Showing posts from January, 2017

Sharing resources from a recent NASBE webinar

NASBE (National Association of State Boards of Education) reprised a session from the October annual conference that explored school environmental conditions impeding student learning. Discussion focused on indoor/outdoor environments, quality of water, official efforts in Michigan to improve conditions for their students, and review of policy levers state boards of ed can use to keep students safe from environmental hazards in schools.

I was sorry my state Board colleague from the mitten state, Pamela Pugh, was unable to make the webinar (she works in Flint and was scheduled to take part), but the other two presenters, Claire Barnett, Coalition for Healthier Schools, and Matt Vallevand, Detroit Health Department, had excellent presentations.

I was pleased to see this offered as a webinar, as I had been in a Board Meeting at the time of the session at the annual conference. Most of the links from the webinar have been added at the bottom of this post.

Since viewing the webinar, much o…

True Sympathies

In the birth-order of his large family, Glen's place was somewhere toward the eldest end of siblings. He was a few years older than me and I was close to him by association, which is to say, I wasn't close at all.
After college, a dozen of us singers from UMass, joined singers from New York, North Carolina, Florida, and California to work as performing wait staff at the Mount Washington Hotel, in Bretton Woods, New Hampshire. I'd worked hard at the several jobs I'd had before this, but the work at the hotel was most intense.

We worked breakfast and dinner and rehearsed every day for a few hours following the breakfast shift, until about 1:00 or so. We had the rest of the afternoon to ourselves (such as it was) until returning to the dining room at 5:30 to prepare to serve dinner and, most nights, to perform one or two songs in the main dining room at about 8:00. After dinner we made a quick change (out of alpine-inspired waiting garb) into evening costumery and performed…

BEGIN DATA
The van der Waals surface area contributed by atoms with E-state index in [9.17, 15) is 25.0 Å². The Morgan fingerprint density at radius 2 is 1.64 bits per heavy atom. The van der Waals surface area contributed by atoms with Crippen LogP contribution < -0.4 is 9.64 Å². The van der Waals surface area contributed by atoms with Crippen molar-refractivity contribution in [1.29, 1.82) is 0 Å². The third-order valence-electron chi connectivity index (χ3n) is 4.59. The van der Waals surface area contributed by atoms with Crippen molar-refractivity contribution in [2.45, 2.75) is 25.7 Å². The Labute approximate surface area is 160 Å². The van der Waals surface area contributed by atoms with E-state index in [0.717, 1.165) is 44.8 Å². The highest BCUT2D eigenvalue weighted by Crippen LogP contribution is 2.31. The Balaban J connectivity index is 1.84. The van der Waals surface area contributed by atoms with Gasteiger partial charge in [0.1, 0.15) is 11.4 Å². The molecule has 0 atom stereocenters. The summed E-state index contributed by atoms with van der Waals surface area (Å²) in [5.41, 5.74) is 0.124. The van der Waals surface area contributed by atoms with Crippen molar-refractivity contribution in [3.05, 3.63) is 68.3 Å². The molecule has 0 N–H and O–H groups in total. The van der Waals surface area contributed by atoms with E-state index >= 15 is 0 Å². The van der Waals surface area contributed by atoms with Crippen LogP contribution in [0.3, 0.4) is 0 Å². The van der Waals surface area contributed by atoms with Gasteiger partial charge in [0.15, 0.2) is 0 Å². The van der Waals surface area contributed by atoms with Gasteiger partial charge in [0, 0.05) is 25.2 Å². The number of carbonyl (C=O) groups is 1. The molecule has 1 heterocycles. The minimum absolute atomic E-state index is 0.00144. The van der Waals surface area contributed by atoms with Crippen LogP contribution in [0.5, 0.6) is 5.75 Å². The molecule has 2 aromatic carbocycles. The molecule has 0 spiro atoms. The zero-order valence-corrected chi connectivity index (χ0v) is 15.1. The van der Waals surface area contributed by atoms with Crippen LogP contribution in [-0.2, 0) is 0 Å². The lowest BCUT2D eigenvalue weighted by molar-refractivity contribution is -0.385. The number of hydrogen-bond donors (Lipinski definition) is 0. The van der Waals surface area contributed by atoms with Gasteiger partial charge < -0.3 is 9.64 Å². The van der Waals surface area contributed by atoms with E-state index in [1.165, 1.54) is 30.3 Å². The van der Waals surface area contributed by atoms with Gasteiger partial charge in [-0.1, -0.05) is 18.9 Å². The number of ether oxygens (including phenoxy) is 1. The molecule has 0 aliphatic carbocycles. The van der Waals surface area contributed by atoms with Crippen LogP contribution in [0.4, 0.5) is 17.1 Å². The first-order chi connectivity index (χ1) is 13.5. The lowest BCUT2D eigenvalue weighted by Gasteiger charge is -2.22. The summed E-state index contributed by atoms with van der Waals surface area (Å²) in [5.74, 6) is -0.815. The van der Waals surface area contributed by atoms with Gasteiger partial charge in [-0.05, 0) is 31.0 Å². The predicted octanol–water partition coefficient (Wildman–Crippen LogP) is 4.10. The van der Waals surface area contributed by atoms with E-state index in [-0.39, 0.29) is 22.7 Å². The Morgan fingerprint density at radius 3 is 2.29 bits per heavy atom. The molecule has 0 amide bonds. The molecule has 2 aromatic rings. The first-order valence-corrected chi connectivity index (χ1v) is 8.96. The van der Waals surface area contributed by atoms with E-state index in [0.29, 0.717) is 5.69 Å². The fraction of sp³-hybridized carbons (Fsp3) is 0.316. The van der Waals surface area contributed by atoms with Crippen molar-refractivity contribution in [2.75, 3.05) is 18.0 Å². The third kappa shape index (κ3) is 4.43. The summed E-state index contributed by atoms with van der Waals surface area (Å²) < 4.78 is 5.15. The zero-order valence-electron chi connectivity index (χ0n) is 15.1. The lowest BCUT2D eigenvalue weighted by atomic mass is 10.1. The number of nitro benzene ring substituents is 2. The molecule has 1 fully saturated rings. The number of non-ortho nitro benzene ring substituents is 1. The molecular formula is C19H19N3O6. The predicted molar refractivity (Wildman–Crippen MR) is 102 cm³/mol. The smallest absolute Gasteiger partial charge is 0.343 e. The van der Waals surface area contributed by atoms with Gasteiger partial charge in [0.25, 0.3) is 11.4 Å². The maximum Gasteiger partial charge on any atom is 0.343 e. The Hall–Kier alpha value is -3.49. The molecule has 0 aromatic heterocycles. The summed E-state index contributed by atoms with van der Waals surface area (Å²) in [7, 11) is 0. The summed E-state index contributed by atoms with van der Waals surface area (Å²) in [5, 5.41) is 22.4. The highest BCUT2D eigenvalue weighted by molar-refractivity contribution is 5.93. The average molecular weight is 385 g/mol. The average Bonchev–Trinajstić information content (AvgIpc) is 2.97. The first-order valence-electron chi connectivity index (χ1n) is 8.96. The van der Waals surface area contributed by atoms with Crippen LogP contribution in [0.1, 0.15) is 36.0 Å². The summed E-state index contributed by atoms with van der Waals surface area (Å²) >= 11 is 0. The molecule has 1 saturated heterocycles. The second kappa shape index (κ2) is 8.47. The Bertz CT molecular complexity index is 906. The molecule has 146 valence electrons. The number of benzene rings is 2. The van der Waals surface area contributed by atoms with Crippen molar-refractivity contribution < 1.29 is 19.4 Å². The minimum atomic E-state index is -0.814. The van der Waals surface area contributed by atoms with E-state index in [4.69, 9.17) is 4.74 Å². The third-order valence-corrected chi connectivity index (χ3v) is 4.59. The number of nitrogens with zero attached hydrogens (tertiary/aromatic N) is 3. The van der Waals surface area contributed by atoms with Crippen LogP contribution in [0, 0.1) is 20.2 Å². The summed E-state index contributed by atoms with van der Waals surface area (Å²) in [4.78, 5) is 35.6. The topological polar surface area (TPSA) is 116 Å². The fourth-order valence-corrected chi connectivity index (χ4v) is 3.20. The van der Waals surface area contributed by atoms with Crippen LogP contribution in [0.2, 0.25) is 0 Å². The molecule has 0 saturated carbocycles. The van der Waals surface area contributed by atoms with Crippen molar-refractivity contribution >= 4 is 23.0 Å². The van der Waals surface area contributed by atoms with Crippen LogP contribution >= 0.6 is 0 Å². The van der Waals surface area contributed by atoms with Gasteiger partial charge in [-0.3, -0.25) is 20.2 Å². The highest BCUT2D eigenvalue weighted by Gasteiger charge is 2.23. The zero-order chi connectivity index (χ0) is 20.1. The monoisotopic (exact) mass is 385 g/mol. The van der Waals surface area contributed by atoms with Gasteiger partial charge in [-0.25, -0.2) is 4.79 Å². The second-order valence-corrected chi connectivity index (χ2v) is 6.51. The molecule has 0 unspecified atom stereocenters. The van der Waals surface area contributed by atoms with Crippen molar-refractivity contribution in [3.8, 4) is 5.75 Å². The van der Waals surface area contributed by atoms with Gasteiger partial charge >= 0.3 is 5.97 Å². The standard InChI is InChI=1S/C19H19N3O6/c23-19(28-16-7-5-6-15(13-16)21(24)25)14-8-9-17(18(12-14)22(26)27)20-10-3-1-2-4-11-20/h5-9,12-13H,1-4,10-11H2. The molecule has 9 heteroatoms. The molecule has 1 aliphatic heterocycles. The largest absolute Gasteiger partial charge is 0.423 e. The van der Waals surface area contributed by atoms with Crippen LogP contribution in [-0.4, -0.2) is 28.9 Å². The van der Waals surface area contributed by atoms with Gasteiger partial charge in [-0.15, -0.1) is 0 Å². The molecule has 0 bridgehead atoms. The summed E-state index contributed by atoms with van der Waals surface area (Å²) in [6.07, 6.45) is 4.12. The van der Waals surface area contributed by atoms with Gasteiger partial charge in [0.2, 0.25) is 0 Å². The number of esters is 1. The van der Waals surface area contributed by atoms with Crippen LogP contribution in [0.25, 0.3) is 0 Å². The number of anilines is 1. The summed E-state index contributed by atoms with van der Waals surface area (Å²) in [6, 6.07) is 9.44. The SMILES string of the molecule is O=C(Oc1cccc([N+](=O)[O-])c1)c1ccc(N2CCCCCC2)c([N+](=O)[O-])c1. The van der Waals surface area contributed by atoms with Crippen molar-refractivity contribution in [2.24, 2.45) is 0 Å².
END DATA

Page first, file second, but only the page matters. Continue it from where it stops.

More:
FBRC. Again*.

A quick post as we head into the weekend, in light of statements reported in the Herald, the $98M in 9Cs, and Legislators sworn in to a new legislative session this week.

The genius of the original foundation budget was the commitment by so many to address the education challenges facing Massachusetts (yes, they were motivated, due to the decision of the SJC). Not surprisingly, new challenges have arisen in the 20+ years since: Too much funding today is being siphoned away from the people and things our students need ─ teachers and classroom materials.
A generation of students had gone through our public schools before a systemic analysis had been done of what it costs to educate a child from pre-school through high school. We've had high academic expectations, but an outdated financial plan. The state legislature sought to amend that by establishing the Foundation Budget Review Commission (FBRC) and charging it to " the way foundation budgets are calculated and to …